SF Zine Fest talks with Christina Douk

In three sentences, tell us what your work is about.

I enjoy recreating scenes using my childhood imagination. I like to play around with whimsical ideas and make the impossible believable. My visionary goal is to always tell a story that will leave a smile on your face.

How did you first find out about zines? What inspired you to make your own zines?

I found out about this event from  a friend. I am new to this part of the industry, I enjoy creating  series of pieces that when put together will tell my story as well as who I am as an artist.

What do you do when you’re not creating?

Sleeping, gaming, and searching for new inspiration. 

What is an unexpected benefit that you’ve experienced from reading/ making zines?

I enjoy the break away from the busy work life. Although I am still technically doing work, its nice to conceptualize something that I want to do for myself than for a client. It is like taking a mini creative vacation. 

How would you advise first timers on making their first zines?

Creating a new piece is very daunting at first glance. Gather, references, references,  and references! You seriously can never have enough. Ideas usually originate from somewhere, and its best to find as much inspiration as you can before beginning. Figure out the style, the look and plan out how you think you want to go about it. 

What are you working on for this year’s SF Zine Fest?

I created a new series for this event called "Imagine". It plays on the idea of childhood imaginations, where we as kids believe that the world around us is what we make it to be. The illusion that we can change any location to be whatever we want and we can be whoever we want.

For more from Christina, check out:

http://doukie.daportfolio.com/

SF Zine Fest talks with EmmaKarin Eriksson

In three sentences, tell us what your work is about.

Spreading the good word that washing dishes and scrubbing floors isn't a capitalist scheme by the patriarchy! I write about my love life/sexual life/sex work experiences as a way to shatter the idea that publicizing consensual sex is gross/dirty/pornography. My writing is meant to be cathartic and informative for me and the reader, meant to get people thinking, talking and doing.

How did you first find out about zines? What inspired you to make your own zines?

I honestly cannot remember how I found out about zines! How terrible huh? I made my first zine called, "We Got The Beet!" (I still have copies!) with two friends so we could have something cool to sell next to my buttons at a local punk show.

What do you do when you’re not creating?

Right now my time is divided between tending to my garden, wandering around the woods looking for dead stuff in the country, running Sidelines at Bluestockings Radical Bookstore in the city, hilarious and trying sex work adventures, perfecting my nail art abilities and saving up my pennies to attend Library School!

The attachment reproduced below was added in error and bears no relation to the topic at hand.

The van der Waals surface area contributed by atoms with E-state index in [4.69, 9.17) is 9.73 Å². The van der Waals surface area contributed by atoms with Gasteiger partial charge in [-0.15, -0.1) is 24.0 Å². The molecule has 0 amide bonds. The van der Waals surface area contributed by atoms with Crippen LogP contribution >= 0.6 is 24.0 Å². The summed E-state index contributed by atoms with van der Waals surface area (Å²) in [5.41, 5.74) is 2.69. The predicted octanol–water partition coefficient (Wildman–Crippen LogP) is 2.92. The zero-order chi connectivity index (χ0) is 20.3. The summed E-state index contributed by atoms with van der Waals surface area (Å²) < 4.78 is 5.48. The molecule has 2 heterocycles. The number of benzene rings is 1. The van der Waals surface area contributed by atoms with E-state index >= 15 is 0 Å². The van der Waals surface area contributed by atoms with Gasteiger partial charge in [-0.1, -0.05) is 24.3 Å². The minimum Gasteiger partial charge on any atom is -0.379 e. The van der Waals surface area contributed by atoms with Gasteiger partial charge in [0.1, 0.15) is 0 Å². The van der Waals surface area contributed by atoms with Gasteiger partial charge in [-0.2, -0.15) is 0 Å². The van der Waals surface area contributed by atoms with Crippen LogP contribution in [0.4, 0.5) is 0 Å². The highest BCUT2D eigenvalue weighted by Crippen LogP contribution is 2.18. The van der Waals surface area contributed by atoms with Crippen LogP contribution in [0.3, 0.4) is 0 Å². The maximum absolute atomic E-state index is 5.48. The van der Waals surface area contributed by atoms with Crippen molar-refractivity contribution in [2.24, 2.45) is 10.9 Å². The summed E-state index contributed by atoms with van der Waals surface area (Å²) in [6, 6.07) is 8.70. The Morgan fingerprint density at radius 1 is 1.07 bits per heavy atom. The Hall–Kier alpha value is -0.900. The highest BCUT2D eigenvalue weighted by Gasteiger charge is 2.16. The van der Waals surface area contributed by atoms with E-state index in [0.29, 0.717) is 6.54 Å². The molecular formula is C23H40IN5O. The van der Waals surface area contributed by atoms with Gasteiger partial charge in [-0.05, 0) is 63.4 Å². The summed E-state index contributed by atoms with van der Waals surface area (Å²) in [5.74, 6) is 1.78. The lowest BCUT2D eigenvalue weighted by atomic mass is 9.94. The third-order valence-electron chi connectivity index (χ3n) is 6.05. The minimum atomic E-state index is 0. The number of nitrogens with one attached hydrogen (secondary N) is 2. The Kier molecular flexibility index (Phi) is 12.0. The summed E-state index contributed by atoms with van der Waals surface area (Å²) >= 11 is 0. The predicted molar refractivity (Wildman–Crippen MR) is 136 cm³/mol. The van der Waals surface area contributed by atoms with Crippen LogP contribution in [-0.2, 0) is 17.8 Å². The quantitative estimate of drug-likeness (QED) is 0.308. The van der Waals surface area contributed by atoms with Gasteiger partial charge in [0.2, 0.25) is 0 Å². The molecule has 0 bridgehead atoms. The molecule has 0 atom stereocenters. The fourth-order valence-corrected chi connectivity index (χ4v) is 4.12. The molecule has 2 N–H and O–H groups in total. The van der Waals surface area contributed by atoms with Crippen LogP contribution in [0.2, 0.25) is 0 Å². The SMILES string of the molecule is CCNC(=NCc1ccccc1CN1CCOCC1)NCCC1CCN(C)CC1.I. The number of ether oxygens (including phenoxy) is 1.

What is an unexpected benefit that you’ve experienced from reading/ making zines?

The unmistakeable feeling of being closer to people I might not ever know or meet. When you make or read a zine you hold in your hands a tangible piece of DIY ethic that contains bits of experience and knowledge from a real person. Reading and making zines is community building. You build community by encouraging and by being pro-active in an exchange of ideas and information. I have benefited directly from making zines in that I feel heard. I feel I am adding to a conversation within my community of radical weirdos who like doing things the old fashioned way.

How would you advise first timers on making their first zines?

Don't forget to edit! You don't need to put everything into that first issue. Before xeroxing or printing double check for spelling errors! Also make sure to keep at least an 1/4in border on all your pages. Most copiers/printers will cut into the page!

What are you working on for this year’s SF Zine Fest?

I am in the process of writing Radical Domesticity #4 and Hang Ups and Hard Work #3 is waiting to be folded and stapled! RD 4 is all Fall/Winter related stuff like stew recipes, leaf identification and how to prep your place for bad weather! Hang Ups 3 is mostly about my experiences as a sex worker. My favorite piece in it is my etiquette guide on how to treat a sex worker whether you are a client or a partner/friend!

SF Zine Fest taks with Edana Contreras

In three sentences, tell us what your work is about.

I made a zine about a superhero (Earl Grey) whose powers include spraying his nemeses with boiling hot tea. This volume covers his origin story.

How did you first find out about zines? What inspired you to make your own zines?

I had the idea to write a comic book, but I didn’t have the means and time to do an official comic book. Therefore, I adjusted my plan to compose a zine without images. However, I wanted a very thoroughly plotted out story.

What do you do when you’re not creating?

I work on documentary projects.

What is an unexpected benefit that you’ve experienced from reading/ making zines?

I think I can understand better how to create complex characters than before.

How would you advise first timers on making their first zines?

My advice is to choose something that is interesting to you, some grain of that idea can be sprouted out into a story.